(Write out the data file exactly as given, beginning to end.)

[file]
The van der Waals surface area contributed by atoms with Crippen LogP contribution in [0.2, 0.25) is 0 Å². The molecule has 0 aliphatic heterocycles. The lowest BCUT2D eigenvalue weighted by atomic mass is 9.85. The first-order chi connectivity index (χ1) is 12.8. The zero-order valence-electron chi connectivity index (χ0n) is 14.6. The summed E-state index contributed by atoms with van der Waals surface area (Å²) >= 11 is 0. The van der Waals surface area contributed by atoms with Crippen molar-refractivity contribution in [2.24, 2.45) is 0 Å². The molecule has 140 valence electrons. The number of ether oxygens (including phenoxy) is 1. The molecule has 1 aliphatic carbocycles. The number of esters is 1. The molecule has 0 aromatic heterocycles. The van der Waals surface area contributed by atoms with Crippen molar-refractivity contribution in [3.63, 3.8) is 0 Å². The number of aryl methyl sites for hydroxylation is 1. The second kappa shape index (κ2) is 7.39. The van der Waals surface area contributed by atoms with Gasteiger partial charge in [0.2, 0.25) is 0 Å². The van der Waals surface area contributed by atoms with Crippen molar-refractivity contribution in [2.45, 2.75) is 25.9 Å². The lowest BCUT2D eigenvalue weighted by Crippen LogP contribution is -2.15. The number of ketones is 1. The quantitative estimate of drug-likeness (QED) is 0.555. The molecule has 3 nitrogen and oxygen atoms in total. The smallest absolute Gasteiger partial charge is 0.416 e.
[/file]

The van der Waals surface area contributed by atoms with Crippen LogP contribution in [0.2, 0.25) is 0 Å². The molecule has 0 aliphatic heterocycles. The lowest BCUT2D eigenvalue weighted by atomic mass is 9.85. The first-order chi connectivity index (χ1) is 12.8. The zero-order valence-electron chi connectivity index (χ0n) is 14.6. The summed E-state index contributed by atoms with van der Waals surface area (Å²) >= 11 is 0. The van der Waals surface area contributed by atoms with Crippen molar-refractivity contribution in [2.24, 2.45) is 0 Å². The molecule has 140 valence electrons. The number of ether oxygens (including phenoxy) is 1. The molecule has 1 aliphatic carbocycles. The number of esters is 1. The molecule has 0 aromatic heterocycles. The van der Waals surface area contributed by atoms with Crippen molar-refractivity contribution in [3.63, 3.8) is 0 Å². The number of aryl methyl sites for hydroxylation is 1. The second kappa shape index (κ2) is 7.39. The van der Waals surface area contributed by atoms with Gasteiger partial charge in [0.2, 0.25) is 0 Å². The van der Waals surface area contributed by atoms with Crippen molar-refractivity contribution in [2.45, 2.75) is 25.9 Å². The lowest BCUT2D eigenvalue weighted by Crippen LogP contribution is -2.15. The number of ketones is 1. The quantitative estimate of drug-likeness (QED) is 0.555. The molecule has 3 nitrogen and oxygen atoms in total. The smallest absolute Gasteiger partial charge is 0.416 e.